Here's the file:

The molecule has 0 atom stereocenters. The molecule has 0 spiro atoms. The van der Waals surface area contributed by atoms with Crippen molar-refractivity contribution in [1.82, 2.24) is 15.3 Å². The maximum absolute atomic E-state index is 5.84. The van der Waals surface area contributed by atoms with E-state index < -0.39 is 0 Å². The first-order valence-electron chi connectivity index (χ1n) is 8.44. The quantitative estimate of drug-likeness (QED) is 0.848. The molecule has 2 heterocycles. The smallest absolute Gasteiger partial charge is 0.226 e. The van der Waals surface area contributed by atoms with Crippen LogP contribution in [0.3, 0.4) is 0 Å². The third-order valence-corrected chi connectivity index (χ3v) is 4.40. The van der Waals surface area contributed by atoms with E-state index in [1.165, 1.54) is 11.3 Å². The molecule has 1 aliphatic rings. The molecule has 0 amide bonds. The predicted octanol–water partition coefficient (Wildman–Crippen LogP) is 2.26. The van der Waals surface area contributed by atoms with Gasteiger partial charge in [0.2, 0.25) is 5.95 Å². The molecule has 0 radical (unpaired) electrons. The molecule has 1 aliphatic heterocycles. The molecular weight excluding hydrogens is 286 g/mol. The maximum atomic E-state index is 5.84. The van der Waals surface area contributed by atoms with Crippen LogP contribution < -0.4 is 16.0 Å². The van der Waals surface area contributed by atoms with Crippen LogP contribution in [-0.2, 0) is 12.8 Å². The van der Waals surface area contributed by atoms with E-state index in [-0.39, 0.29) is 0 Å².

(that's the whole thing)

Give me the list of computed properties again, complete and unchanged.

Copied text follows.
The molecule has 0 atom stereocenters. The molecule has 0 spiro atoms. The van der Waals surface area contributed by atoms with Crippen molar-refractivity contribution in [1.82, 2.24) is 15.3 Å². The maximum absolute atomic E-state index is 5.84. The van der Waals surface area contributed by atoms with E-state index < -0.39 is 0 Å². The first-order valence-electron chi connectivity index (χ1n) is 8.44. The quantitative estimate of drug-likeness (QED) is 0.848. The molecule has 2 heterocycles. The smallest absolute Gasteiger partial charge is 0.226 e. The van der Waals surface area contributed by atoms with Crippen LogP contribution in [0.3, 0.4) is 0 Å². The third-order valence-corrected chi connectivity index (χ3v) is 4.40. The van der Waals surface area contributed by atoms with E-state index in [1.165, 1.54) is 11.3 Å². The molecule has 1 aliphatic rings. The molecule has 0 amide bonds. The predicted octanol–water partition coefficient (Wildman–Crippen LogP) is 2.26. The van der Waals surface area contributed by atoms with Gasteiger partial charge in [0.2, 0.25) is 5.95 Å². The molecule has 0 radical (unpaired) electrons. The molecule has 1 aliphatic heterocycles. The molecular weight excluding hydrogens is 286 g/mol. The maximum atomic E-state index is 5.84. The van der Waals surface area contributed by atoms with Crippen LogP contribution < -0.4 is 16.0 Å². The van der Waals surface area contributed by atoms with Crippen LogP contribution in [-0.2, 0) is 12.8 Å². The van der Waals surface area contributed by atoms with E-state index in [-0.39, 0.29) is 0 Å².